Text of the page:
Last Week, Today: Ok, what do we make of Trump? Or Drumpf?

1. Ok, what do we make of Trump? Or Drumpf?

One of the more significant results of Donald Trump's victories on Super Tuesday was that he won both hardcore conservative states as well as some traditionally democratic ones like Massachusetts.

  • The NYT has a profile of the diverse reasons why voters, including longtime Democrats, are supporting Trump.
  • A PhD student finds that the top predictor of Trump supporters isn't age or income or education, but "authoritarianism" (noteworthy: regular church attendance predicts substantive opposition towards Trump).
  • What would a Trump presidency do to motivate his racist fan-base? See thisclip of how a black woman, protesting a Trump rally, was pushed and slapped by white men on her way out. Also noteworthy is how Trump's momentum isprompting black Republicans to leave the GOP party. 
  • Jonathan Merritt sees a silver lining: Trump's rise signals that Religious Right leaders no longer wield the power that they used to over the evangelical base, which might be good news for the evangelical movement . 

Michael tweeted, "If anything, the success of Trump should show us what an awful idea it would be for Christians to unilaterally withdraw from public life."

Fun fact: John Oliver, a comedian, points out that Trump's actual last name is "Drumpf." The Upshot finds that "Donald Drumpf" is the second most-searched candidate's name, after "Donald Trump," beating out Ted Cruz and Marco Rubio. 

2. On Dying and Reckoning with the Prosperity Gospel

Kate Bowler, a Canadian professor at Duke Divinity School who researches the prosperity gospel movement, is a 35-year-old mother who is dying of cancer. In this poignant interview with Morgan Lee, Bowler expands our vocabulary of what it means to suffer with faith. She describes the beauty that she sees in the determined faith of those who believe in a gospel of prosperity, as well as how suffering has brought her closer to understanding the "secret of the Kingdom" (living out, in her way, the Beatitudes). 

3. Meet the "Nones," the Democratic Party's biggest faith constituency

This is perhaps the best story reported on the "Nones," the Democrat Party's parallel to GOP's evangelicals, and their effect on the political campaigns. What "Nones," a cohort that is as large as evangelicals but is less organized, want from the president: "Be ethical, but go light on the God talk." Sanders, so far, has a huge lead among Nones. The rise of Nones will likely have a huge effect on political rhetoric and the culture wars.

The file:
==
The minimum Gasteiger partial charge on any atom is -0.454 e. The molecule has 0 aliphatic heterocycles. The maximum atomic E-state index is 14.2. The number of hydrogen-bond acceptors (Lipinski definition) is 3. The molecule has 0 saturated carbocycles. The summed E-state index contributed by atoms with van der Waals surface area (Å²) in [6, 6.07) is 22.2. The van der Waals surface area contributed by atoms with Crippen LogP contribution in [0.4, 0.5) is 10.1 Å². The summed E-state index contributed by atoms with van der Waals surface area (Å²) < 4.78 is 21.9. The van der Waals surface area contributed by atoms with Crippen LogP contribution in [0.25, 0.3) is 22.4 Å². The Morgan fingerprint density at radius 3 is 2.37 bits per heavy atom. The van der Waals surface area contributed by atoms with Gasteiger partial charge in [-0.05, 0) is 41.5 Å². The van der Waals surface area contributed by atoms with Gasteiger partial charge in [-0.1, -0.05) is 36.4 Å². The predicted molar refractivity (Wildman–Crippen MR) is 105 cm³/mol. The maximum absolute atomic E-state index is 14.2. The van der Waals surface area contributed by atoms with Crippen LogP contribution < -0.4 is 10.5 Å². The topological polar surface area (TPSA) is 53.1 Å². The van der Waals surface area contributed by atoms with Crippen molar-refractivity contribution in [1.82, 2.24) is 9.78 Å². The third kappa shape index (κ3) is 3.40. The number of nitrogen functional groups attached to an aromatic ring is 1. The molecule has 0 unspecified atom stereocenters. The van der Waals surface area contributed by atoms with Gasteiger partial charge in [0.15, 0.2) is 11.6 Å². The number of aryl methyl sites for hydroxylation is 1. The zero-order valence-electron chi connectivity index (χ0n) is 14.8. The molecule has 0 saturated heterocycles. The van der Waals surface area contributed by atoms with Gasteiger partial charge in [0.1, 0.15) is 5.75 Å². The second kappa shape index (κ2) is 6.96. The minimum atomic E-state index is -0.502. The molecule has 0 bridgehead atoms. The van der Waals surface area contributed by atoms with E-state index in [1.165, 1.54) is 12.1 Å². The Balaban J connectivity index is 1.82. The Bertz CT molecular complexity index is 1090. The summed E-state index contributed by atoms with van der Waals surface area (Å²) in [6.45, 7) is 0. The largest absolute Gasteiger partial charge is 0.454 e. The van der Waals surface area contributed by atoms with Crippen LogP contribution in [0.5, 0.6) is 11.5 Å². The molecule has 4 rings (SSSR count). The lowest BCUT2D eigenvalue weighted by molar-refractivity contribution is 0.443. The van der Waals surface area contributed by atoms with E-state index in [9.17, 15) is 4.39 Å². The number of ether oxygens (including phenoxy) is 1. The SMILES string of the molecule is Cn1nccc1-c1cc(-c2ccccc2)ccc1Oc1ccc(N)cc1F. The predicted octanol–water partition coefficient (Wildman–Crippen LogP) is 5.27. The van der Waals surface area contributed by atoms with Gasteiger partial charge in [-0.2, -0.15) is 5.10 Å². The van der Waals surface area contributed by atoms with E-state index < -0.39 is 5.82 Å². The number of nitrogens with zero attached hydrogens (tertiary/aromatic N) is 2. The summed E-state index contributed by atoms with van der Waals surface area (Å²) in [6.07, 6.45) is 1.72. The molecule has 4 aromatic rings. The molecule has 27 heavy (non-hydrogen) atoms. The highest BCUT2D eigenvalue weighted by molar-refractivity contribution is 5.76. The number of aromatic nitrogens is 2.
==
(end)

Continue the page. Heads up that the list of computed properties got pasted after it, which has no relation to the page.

4. The Fight over Obama's Legacy: Clinton v. Sanders

"The 2016 Democratic primary has been a litigation of the Obama years, and of whether the president’s 2008 campaign vow of 'change we can believe in' succeeded or failed," Joy-Ann Reid, an MSNBC national correspondent, writes. 
Hillary Clinton believes Obama has succeeded and that we must improve upon it, whereas Bernie Sanders implicitly argues that Obama did not bring about the sweeping revolution that our country needs.

5. Why Electing Hillary in '16 is More Important than Electing Obama in '08

Jon Favreau, former speechwriter for Obama, explains how he changed his mind on Hillary Clinton after working with her in the White House. Clinton "isn't cool or hip" and has "made plenty of mistakes," but "she cares. She tries. She perseveres."  

But can Clinton convince those who hold her accountable for her policies in the '90s that she really has changed? Ashley Williams, an organizer, confronted Clinton with her remarks in 1996 on how "gangs of kids" are now "super-predators" in a private speech last weekend. Clinton didn't address Williams, who was escorted out of the building, and apologize a day later. Sarah Ngu dissects Clinton's apology, arguing that while Clinton apologized for her word-choice, she never addressed the worldview that lay behind those comments.

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